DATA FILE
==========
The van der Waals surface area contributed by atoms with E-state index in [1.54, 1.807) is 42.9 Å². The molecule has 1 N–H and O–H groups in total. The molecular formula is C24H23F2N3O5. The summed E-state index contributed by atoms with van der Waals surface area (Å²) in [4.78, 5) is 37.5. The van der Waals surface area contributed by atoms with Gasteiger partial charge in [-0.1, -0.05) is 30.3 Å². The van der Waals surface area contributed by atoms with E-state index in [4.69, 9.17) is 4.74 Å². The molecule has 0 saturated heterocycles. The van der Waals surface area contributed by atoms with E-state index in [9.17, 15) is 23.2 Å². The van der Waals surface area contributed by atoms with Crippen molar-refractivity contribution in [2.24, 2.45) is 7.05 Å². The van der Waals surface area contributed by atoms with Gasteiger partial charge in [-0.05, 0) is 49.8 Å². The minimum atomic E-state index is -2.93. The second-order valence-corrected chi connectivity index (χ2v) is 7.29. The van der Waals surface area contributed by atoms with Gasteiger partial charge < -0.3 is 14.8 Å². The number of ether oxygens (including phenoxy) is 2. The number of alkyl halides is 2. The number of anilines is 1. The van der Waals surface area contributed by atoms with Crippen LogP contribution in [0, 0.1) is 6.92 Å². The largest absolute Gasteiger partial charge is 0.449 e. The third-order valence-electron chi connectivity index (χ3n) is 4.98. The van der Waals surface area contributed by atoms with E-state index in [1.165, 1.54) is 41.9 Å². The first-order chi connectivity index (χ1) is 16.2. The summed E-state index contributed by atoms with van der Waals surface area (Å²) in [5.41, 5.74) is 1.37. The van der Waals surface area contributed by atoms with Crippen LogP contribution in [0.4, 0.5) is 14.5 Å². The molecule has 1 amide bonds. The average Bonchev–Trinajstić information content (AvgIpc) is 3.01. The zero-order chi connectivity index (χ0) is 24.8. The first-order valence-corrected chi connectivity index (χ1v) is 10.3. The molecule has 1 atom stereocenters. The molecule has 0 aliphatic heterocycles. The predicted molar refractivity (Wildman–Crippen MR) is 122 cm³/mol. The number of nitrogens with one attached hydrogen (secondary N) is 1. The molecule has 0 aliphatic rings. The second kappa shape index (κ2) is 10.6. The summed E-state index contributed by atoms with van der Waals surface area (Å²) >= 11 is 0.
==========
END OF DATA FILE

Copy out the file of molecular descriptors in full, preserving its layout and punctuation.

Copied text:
The van der Waals surface area contributed by atoms with E-state index in [1.54, 1.807) is 42.9 Å². The molecule has 1 N–H and O–H groups in total. The molecular formula is C24H23F2N3O5. The summed E-state index contributed by atoms with van der Waals surface area (Å²) in [4.78, 5) is 37.5. The van der Waals surface area contributed by atoms with Gasteiger partial charge in [-0.1, -0.05) is 30.3 Å². The van der Waals surface area contributed by atoms with E-state index in [4.69, 9.17) is 4.74 Å². The molecule has 0 saturated heterocycles. The van der Waals surface area contributed by atoms with E-state index in [9.17, 15) is 23.2 Å². The van der Waals surface area contributed by atoms with Crippen molar-refractivity contribution in [2.24, 2.45) is 7.05 Å². The van der Waals surface area contributed by atoms with Gasteiger partial charge in [-0.05, 0) is 49.8 Å². The minimum atomic E-state index is -2.93. The second-order valence-corrected chi connectivity index (χ2v) is 7.29. The van der Waals surface area contributed by atoms with Gasteiger partial charge < -0.3 is 14.8 Å². The number of ether oxygens (including phenoxy) is 2. The number of alkyl halides is 2. The number of anilines is 1. The van der Waals surface area contributed by atoms with Crippen LogP contribution in [0, 0.1) is 6.92 Å². The largest absolute Gasteiger partial charge is 0.449 e. The third-order valence-electron chi connectivity index (χ3n) is 4.98. The van der Waals surface area contributed by atoms with E-state index in [1.165, 1.54) is 41.9 Å². The first-order chi connectivity index (χ1) is 16.2. The summed E-state index contributed by atoms with van der Waals surface area (Å²) in [5.41, 5.74) is 1.37. The van der Waals surface area contributed by atoms with Crippen LogP contribution in [0.4, 0.5) is 14.5 Å². The molecule has 1 amide bonds. The average Bonchev–Trinajstić information content (AvgIpc) is 3.01. The zero-order chi connectivity index (χ0) is 24.8. The first-order valence-corrected chi connectivity index (χ1v) is 10.3. The molecule has 1 atom stereocenters. The molecule has 0 aliphatic heterocycles. The predicted molar refractivity (Wildman–Crippen MR) is 122 cm³/mol. The number of nitrogens with one attached hydrogen (secondary N) is 1. The molecule has 0 aliphatic rings. The second kappa shape index (κ2) is 10.6. The summed E-state index contributed by atoms with van der Waals surface area (Å²) >= 11 is 0.